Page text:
A variety of geometrically complex femoral prosthesis designs have been developed. Originally these implants were available in a finite range of sizes and shapes. However, due to the range of anatomic variability between patients, a large inventory of implants was needed from which the surgeon would choose the best fitting prosthesis. As is inevitable with a finite selection of sizes to fit the infinitely variable anatomic structures of the human skeletal system, surgeons were typically forced to compromise their fit by selecting a prosthesis size that was either too large or too small or simply did not have the right shape to fit the patient optimally.
Consequently, modular femoral prosthesis systems have since been developed to both limit the number of parts in inventory and to also allow more intraoperative surgical sizing options. These modular systems allow the surgeon to build a prosthesis at the time of surgery that optimizes the shape of the implant to best match the unique anatomic requirements of a particular patient's proximal femur.
An assembled modular femoral prosthesis typically consists of three basic components: the proximal neck, the central body and the distal stem. A femoral prosthesis kit, available at the time of surgery, contains a range of sizes and shapes of each of these three components. Additionally, to accommodate more anatomic shaping options, these sections can be rotated at adjustable angles during assembly to optimize the shape of the final implant construct.
Although selecting the best prosthesis for a patient is critical to the success of a THA surgery, it is equally important to prepare the bone cavity to optimally fit the prosthesis. Long-term post surgical follow-up on patients has shown that the success of THA surgery is significantly influenced by the surgeon's ability to optimize the fit between the surgically prepared bone cavity and the load-bearing surface of the femoral prosthesis.
Ideally, the shape of the cavity should exactly match the shape of the external surface of the femoral prosthesis. This would allow an even distribution of the implant loads to the femoral bone, helping to prevent micro-motion between the prosthesis and the tissue. Since this micro-motion could eventually lead to loosening of the prosthesis, resulting in pain, instability and ultimately failure of the fixation, it is important to create the bone cavity so that it closely matches the implant.
Optimizing the cavity shape not only allows favorable load distribution between the prosthesis and the femur but also allows favorable tissue-to-implant apposition, so that there is more surface area contact for potential bone in-growth into the prosthesis. In the case of a non-cemented THA, this tissue-to-implant apposition allows bone tissue to eventually grow into the textured, bone in-growth surface on the prosthesis that is designed to mimic the cellular morphology of the inside of femoral bone.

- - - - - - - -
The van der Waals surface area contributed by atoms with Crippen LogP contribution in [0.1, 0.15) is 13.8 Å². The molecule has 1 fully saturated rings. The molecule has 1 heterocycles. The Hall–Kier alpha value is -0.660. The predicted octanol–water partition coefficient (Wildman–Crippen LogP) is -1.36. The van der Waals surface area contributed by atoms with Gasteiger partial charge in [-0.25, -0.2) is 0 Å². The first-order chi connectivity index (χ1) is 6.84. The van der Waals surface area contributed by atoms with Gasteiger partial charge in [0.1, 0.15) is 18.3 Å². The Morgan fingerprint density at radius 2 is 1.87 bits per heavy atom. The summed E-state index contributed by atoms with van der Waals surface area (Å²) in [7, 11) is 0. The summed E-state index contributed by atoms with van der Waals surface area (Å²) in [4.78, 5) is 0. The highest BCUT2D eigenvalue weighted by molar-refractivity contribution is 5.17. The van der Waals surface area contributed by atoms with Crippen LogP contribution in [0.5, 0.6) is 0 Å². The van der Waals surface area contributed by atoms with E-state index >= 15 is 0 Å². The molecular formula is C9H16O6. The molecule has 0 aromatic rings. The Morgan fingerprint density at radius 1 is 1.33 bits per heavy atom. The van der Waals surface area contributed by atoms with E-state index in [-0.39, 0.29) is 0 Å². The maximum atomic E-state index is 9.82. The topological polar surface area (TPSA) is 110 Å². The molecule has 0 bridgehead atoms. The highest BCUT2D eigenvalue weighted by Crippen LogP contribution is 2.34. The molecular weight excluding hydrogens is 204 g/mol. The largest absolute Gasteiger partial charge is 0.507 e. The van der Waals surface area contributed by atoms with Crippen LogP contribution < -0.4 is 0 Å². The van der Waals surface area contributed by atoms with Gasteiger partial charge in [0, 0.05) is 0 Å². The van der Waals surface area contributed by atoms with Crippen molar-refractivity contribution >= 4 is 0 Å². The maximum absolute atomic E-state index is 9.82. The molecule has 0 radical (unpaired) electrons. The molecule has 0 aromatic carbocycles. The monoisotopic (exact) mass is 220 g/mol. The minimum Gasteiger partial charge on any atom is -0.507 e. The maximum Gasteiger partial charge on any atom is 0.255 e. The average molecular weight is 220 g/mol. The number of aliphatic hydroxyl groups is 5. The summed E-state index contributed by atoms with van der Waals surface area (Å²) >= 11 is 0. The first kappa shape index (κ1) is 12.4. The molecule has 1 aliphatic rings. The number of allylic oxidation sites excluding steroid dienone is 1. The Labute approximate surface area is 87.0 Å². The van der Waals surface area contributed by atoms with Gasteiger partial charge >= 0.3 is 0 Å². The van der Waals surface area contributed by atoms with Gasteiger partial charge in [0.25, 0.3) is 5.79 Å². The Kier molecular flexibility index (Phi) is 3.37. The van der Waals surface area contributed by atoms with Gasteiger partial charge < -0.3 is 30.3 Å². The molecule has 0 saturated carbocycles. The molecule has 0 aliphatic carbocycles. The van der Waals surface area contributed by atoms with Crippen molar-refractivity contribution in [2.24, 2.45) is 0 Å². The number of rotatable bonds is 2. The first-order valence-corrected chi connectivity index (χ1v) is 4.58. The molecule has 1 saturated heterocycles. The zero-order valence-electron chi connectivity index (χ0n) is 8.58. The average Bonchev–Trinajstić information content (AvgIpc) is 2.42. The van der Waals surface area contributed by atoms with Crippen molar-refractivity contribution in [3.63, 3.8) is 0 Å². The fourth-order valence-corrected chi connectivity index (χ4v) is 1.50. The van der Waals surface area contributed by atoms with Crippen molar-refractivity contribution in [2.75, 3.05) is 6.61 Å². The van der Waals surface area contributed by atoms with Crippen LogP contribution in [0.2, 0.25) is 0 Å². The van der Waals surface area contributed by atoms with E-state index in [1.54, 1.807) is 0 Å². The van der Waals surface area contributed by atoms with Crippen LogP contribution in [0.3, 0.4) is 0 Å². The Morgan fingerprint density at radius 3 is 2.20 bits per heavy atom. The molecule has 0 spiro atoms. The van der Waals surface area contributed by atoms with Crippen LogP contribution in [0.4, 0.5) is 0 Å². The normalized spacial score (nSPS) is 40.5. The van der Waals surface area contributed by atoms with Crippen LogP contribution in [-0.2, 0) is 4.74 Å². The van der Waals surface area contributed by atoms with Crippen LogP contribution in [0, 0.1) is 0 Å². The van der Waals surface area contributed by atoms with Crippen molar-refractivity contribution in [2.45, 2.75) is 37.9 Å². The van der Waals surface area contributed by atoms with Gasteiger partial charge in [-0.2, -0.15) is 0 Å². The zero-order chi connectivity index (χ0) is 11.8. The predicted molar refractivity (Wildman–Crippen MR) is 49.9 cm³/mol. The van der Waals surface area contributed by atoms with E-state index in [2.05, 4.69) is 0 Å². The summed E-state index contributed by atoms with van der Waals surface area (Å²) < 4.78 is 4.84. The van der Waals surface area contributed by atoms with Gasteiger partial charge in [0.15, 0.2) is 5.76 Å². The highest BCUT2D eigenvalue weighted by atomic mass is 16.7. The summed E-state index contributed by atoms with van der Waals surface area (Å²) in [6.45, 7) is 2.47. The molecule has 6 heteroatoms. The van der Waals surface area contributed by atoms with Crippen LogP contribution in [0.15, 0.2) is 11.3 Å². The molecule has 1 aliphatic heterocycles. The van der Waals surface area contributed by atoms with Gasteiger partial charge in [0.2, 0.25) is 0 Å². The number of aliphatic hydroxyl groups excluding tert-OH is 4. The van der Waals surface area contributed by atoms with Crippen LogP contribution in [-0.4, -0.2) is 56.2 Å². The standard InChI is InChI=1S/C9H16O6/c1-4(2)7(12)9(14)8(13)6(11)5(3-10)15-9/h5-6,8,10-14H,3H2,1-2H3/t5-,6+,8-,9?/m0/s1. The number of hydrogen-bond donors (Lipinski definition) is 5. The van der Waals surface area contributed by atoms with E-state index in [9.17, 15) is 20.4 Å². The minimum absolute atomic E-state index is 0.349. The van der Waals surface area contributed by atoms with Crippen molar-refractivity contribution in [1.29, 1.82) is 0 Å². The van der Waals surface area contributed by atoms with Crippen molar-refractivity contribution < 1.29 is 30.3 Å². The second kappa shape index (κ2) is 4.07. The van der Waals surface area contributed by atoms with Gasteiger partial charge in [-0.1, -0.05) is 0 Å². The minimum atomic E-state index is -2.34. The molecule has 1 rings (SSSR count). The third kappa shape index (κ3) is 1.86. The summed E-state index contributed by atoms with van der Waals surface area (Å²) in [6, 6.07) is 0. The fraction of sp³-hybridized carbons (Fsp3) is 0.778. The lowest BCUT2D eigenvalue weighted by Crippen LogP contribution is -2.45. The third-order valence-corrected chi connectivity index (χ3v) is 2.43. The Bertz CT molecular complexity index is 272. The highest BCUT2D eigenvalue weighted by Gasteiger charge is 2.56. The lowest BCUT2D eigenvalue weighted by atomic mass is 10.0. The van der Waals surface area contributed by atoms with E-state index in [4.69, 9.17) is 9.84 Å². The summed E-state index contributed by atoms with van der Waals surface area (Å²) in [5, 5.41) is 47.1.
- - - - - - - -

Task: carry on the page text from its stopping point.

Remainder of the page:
Due to the variety of implant shapes that can be constructed with modular femoral prostheses, and the complexity of the anatomy of the proximal femur, it is generally not practical to precisely prepare a cavity to accept the prosthesis with conventional bone removal instrumentation. Typically, with conventional bone removal instrumentation, compromises in the shape of the cavity must be made that limit the surface area contact to allow for reasonable implant fit. At a minimum, contact in the anterior and posterior cortices, the medial cortex below the lesser trochanter, or the lateral cortex above the distal tip of the prosthesis is essential for good implant fixation. However, only contacting the implant in this area may result in a compromised fixation, unable to adequately prevent excessive relative micro-motion over the life of the implant.
The bone cavity is typically created freehand by incrementally removing small amounts of tissue with instruments such as drills, reamers, raps, and broaches. Then the surgeon intermittently tests the fit between implant and bone by inserting and removing the prosthesis and manually sculpting the cavity until the fit seems acceptable.
Another approach is to insert a reaming instrument, such as a long conical reamer or medullary drill, into the medullary cavity of the proximal femur. Then the bulk of the material in the calcar region is removed with a series of angled drills. This technique works for implants with a simple geometry, but does not work well for those with more complex curved surfaces.
Yet another approach is to use a series of broaches, each sequentially larger than the previous, that approximate the shape of the femoral prosthesis. Once the general size of the cavity is formed, the surgeon customizes it to best match the modular prosthesis geometry.